Wasps & Bees

We have attached four different photos. They are different types of bee and wasp that we are contacted about from late spring and through the summer months.

Mid to late May and into June can be a confusing time to know which of these species you have.


Firstly, bumblebees are easy to identify due to their rotund nature, look quite clumsy and are furry in appearance. Activity to and from the nest in late spring, early summer is usually quite low.

There are many different varieties of these including the cuckoo bee (who sneaks into bumblebee’s nests, lays an egg and leaves, leaving the bumblebee to attend to her young).

Bees tend to be none aggressive when you keep out of their flight line and do not disturb them.


Secondly there is the wasp. In late spring and early summer, a single Queen who has started a colony may by now have workers but still there is very little activity to and from a nest for you to locate it.

Wasps nests are usually identified more towards the middle of June when the numbers of workers have increased significantly so therefore traffic to the nest is greater.

They are easiest to spot on a hot day when activity is at its height. A wasp is very starkly coloured black and yellow and has an almost leathery appearance when you look at it and is a lot more slender than a bumblebee.

Sometimes they can feed in large numbers on blossoms of trees especially Cotoneaster and they seem to derive something from the bark or the sap of the willow tree later in the year.


Honeybees; these often swarm throughout June on warm and muggy days. I believe they have a predestined site that they are going to move to. They can sometimes be seen swarming in large numbers which is really quite intimidating when witnessed especially if you’re not sure why they are doing this.

Often bee swarms will go down a chimneypot; my own theory on this is that they mistake it for a hollow tree and it is an ideal place to build a hive. This can often be a problem to the householder.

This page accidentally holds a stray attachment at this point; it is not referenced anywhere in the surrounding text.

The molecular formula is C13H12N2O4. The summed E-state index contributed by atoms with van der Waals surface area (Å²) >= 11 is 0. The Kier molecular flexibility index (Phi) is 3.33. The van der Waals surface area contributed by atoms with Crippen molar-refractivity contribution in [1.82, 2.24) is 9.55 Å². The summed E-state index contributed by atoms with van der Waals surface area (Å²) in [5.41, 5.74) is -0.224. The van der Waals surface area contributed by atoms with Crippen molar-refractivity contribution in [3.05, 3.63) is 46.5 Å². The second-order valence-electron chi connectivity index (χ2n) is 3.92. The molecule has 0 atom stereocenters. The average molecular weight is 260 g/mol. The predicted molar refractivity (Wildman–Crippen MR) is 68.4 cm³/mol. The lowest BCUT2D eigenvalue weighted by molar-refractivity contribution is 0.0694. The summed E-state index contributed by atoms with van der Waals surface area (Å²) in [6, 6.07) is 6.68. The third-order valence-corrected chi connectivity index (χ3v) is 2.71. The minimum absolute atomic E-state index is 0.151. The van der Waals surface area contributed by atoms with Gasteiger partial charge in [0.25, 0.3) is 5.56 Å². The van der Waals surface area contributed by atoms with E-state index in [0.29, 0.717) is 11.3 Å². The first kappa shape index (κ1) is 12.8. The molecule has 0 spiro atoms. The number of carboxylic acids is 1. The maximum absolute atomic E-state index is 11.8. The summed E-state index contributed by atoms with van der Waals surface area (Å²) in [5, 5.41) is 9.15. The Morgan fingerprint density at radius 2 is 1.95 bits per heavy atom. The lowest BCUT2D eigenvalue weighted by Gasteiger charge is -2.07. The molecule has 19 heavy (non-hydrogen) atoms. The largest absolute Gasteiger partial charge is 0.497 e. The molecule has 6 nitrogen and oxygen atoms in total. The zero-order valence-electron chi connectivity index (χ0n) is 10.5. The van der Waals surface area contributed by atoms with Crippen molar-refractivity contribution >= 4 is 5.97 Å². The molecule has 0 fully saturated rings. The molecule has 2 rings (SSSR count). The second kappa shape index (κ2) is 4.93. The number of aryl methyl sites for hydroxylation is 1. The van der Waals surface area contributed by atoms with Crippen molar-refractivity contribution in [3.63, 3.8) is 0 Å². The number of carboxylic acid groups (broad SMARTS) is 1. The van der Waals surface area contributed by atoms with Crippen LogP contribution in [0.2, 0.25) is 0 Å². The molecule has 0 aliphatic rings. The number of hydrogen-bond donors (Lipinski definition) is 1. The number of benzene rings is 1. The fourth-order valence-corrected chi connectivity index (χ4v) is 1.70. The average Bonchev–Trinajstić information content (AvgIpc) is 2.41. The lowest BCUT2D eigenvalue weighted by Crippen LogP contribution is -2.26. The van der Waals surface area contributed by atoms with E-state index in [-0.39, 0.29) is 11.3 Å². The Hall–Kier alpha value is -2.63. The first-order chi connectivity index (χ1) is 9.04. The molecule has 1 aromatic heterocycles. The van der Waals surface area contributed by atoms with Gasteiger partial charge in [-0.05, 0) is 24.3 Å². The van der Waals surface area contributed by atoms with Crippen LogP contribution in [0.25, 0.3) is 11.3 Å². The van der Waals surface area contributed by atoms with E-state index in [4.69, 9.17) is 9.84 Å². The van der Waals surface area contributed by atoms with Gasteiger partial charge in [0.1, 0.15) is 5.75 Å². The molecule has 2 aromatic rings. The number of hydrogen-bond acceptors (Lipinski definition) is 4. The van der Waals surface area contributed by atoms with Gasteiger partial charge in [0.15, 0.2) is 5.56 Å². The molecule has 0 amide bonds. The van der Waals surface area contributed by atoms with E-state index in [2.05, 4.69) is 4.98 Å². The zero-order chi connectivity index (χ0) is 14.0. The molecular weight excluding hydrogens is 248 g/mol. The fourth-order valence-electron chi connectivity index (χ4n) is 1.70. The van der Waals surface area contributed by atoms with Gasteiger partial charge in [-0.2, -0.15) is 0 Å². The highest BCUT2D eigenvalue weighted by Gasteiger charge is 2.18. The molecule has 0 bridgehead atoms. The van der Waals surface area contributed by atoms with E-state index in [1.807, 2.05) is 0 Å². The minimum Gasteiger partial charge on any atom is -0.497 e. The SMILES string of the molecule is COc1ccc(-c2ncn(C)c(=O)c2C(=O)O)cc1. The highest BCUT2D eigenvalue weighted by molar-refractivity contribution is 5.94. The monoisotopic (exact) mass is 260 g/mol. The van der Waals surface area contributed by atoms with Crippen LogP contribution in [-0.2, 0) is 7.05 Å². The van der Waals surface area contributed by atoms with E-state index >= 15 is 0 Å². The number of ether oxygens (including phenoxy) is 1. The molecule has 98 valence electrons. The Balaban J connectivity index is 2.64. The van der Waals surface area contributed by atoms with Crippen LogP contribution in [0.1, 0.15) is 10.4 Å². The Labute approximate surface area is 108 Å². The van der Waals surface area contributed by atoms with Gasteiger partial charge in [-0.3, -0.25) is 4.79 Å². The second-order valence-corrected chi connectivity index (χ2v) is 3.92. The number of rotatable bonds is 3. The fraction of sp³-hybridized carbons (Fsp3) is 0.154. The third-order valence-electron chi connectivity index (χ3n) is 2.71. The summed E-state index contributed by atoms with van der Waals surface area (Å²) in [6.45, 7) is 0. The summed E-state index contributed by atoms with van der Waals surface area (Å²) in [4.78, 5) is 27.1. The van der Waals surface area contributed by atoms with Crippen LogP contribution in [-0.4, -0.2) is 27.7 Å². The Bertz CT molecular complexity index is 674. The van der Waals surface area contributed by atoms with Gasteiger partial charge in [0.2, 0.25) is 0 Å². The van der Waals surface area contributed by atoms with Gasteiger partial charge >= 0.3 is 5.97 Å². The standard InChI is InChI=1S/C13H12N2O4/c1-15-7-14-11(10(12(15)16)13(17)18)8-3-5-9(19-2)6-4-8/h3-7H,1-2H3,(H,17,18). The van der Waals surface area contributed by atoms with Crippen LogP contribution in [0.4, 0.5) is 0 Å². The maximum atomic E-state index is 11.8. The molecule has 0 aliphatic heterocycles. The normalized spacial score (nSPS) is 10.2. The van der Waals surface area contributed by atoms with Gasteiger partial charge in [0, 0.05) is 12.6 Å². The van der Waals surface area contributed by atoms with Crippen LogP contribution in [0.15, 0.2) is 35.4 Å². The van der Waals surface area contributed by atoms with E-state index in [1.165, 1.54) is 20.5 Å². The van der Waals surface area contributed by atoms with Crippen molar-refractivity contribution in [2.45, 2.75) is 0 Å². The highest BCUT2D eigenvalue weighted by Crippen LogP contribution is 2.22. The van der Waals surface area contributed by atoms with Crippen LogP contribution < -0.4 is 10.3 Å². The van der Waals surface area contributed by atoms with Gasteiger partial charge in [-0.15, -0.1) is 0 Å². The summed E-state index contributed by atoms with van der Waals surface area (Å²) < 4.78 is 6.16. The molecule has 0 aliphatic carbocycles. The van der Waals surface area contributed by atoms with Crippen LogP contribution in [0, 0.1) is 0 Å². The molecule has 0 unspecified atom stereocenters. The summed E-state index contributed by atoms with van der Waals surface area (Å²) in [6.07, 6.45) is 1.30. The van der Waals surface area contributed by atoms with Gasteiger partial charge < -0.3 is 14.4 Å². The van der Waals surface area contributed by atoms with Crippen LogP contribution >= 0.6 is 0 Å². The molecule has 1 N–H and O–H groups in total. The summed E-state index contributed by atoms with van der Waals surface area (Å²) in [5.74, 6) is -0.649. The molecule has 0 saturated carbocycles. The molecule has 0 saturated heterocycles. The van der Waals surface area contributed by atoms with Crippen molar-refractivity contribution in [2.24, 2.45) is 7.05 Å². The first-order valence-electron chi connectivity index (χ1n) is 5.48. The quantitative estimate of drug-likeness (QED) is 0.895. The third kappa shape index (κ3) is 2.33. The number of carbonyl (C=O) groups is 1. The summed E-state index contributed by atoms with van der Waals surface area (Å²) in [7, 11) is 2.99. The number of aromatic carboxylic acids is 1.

As you can see from the photograph, they are certainly wasp shaped but a lot duller in their colouring but they do have barring on the abdomen. Bees tend to be none aggressive when you keep out of their flight line and do not disturb them.

Red Mason Bee

Solitary bees, mason bees etc., of these there are many in the United Kingdom. They come in many different shapes and sizes. Some very closely resemble wasps but a lot are smaller and more slender and they are quite furry in appearance.

They are not however as slender as a honeybee but they do appear more furry. Bees tend to be none aggressive when you keep out of their flight line and do not disturb them. These bees are very placid and are, as their name suggests, solitary. They do not produce a hive or a nest but often can give the impression that there is a colony or a nest where they are working.

It is possible for them to sting but their sting is not strong enough to pierce human skin. Masonry bees can often be distinguished from other types of bee and wasp as they do not all enter and exit from the same point on a building; there is usually many different points that they use as they do not form a colony.

Correctly identifying which type of bee or wasp you have by a phone call is often quite difficult.

If you have any problems we can come out to site for a small fee or if you are passing the Unit, and you are brave enough to capture one, you can bring us a sample and we can look at it for you.